Francis Ford Coppola is humbly preaching to a crowd of thousands, sharing the gospel of innovation and promising a new era in filmmaking. In his own soft-spoken way, he builds tension for the potential of his new project before pressing The Button.
In pin drop silence, film composer Dan Deacon shouts out, “The future of cinema is here!”, eliciting raucous laughter from a crowd in need of the release. Coppola charmingly plays it off, and the rest of the presentation goes relatively according to a plan that accounts for improvisational errors that can be charmingly played off.
It’s 2011, Coppola is sharing his edited-on-the-fly, live cinema concept film Twixt with the world, and if the conversation I had afterward was any indication, the response was mixed. Typical for an experiment, I thought it was an exciting twist of convention from an eternally independent-minded director while my friend thought it was liking watching your war hero grandfather succumb to senility.
That was then, and now Coppola is proclaiming that the future which Dan Deacon sarcastically prophesied is still the future of movies we can expect. Or at least one future.
It’s a clever gimmick, but here’s the thing: imagine for a second that you’ve just watched a movie, loved it, and as you left the theater you’re told that it was edited right before your eyes. Would you have been able to tell otherwise?
Or imagine that you’re told the movie you’re about to see is “live,” and you enjoy it, but how would you know it was truly live? Even if you could see someone at an editing bay pressing buttons while the movie played, could you be certain that it was being mixed? If you didn’t see the movie “live” twice, would it even matter? Could it ever be anything more than a footnote to explain at cocktail parties?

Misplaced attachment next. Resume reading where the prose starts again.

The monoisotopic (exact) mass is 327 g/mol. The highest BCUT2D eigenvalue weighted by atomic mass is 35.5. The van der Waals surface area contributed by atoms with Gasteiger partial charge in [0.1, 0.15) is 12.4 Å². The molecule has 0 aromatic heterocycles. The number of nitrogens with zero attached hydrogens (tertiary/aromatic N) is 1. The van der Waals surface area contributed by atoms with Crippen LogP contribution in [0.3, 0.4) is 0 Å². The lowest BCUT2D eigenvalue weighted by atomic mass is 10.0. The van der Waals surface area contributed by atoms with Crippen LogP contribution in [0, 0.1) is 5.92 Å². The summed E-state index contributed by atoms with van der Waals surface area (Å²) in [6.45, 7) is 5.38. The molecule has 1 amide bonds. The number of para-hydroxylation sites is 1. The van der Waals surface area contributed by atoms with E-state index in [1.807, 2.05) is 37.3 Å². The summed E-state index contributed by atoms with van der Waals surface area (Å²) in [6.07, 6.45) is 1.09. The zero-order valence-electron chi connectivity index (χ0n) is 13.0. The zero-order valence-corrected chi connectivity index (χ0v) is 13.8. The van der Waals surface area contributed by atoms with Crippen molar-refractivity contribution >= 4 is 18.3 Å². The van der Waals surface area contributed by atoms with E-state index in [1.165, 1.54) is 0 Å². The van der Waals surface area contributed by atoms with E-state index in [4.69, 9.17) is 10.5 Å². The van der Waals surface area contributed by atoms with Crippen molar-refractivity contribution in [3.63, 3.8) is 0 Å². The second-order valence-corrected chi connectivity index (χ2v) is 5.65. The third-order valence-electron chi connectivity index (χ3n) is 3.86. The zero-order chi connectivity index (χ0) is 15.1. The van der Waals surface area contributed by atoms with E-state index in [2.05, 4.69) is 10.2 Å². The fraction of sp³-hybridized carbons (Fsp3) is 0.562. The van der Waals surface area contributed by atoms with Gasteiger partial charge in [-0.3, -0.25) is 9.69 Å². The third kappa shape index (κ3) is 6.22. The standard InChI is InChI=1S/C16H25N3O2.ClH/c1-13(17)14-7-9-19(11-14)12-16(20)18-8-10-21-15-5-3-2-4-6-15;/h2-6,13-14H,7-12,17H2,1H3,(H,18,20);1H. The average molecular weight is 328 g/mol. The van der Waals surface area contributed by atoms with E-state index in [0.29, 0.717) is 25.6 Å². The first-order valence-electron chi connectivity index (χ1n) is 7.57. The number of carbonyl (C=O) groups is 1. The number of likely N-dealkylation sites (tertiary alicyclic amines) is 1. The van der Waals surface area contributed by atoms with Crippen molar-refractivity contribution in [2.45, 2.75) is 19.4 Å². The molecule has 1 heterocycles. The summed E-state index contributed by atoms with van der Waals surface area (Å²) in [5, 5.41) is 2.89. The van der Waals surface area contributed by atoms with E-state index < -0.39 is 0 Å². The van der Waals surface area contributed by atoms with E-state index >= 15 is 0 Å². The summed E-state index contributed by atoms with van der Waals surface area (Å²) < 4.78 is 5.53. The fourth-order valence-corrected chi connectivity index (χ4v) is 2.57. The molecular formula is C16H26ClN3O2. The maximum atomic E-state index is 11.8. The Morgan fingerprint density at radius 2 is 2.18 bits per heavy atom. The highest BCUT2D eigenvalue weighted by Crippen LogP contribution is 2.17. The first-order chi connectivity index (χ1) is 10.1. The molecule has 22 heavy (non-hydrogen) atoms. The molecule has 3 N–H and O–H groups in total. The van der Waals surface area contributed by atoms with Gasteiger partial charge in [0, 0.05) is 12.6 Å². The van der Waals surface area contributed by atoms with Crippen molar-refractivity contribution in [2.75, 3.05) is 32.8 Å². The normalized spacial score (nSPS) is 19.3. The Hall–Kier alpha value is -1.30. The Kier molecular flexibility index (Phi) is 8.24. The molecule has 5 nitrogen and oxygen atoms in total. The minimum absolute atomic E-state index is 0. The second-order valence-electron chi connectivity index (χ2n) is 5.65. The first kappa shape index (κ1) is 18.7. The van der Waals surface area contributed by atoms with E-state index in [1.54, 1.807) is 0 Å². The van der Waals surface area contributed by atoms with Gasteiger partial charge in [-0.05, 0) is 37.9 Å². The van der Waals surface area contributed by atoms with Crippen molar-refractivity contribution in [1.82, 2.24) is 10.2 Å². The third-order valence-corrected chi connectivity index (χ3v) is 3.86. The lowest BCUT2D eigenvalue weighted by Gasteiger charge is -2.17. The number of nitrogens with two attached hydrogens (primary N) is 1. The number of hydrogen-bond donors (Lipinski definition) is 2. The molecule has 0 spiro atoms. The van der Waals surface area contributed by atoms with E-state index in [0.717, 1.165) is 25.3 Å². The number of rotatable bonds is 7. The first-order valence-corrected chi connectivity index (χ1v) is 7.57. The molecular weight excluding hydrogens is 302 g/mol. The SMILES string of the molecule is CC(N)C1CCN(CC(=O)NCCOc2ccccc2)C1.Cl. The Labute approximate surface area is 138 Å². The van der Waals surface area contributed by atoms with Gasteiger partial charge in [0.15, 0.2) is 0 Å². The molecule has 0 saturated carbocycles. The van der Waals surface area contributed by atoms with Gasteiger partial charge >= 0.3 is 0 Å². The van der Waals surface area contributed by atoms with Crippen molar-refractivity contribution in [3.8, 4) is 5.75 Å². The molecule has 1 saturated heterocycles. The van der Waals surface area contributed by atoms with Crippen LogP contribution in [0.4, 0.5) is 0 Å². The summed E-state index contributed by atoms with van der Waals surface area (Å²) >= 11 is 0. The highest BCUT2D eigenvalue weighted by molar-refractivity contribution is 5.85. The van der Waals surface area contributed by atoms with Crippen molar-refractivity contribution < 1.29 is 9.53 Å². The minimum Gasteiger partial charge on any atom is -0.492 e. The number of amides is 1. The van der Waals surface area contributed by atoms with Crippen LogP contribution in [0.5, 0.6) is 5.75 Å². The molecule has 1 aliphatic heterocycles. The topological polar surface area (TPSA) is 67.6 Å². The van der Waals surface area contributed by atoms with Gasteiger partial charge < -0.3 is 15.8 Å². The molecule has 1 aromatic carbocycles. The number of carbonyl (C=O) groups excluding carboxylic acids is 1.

This isn’t exactly a Cartesian problem. Not an existential conundrum. It’s a simple reality about the dividing line between us and the art on the screen. It’s what has always set cinema apart, and even if an editor is sitting next to you constructing a story out of individual parts in real-time, the performances are still miles and months away, and the parts are pre-constructed.
Still, the contradictory conglomeration is a fascinating one because it highlights so clearly the very thing that separates two art forms. It’s a simultaneous reminder that 1) up until 120 years ago, we thought we’d created all the types of art there could be and 2) that we’re still trying new things. In a way, there’s no one more fitting to deliver that reminder than the man behind a company with “Zoetrope” in its name.
Like most sane people, I don’t see “live” movies ever setting the world on fire, but we should all appreciate and applaud that Coppola isn’t one of the sane, and that we’re still doing bizarre things with this wonderfully elastic medium.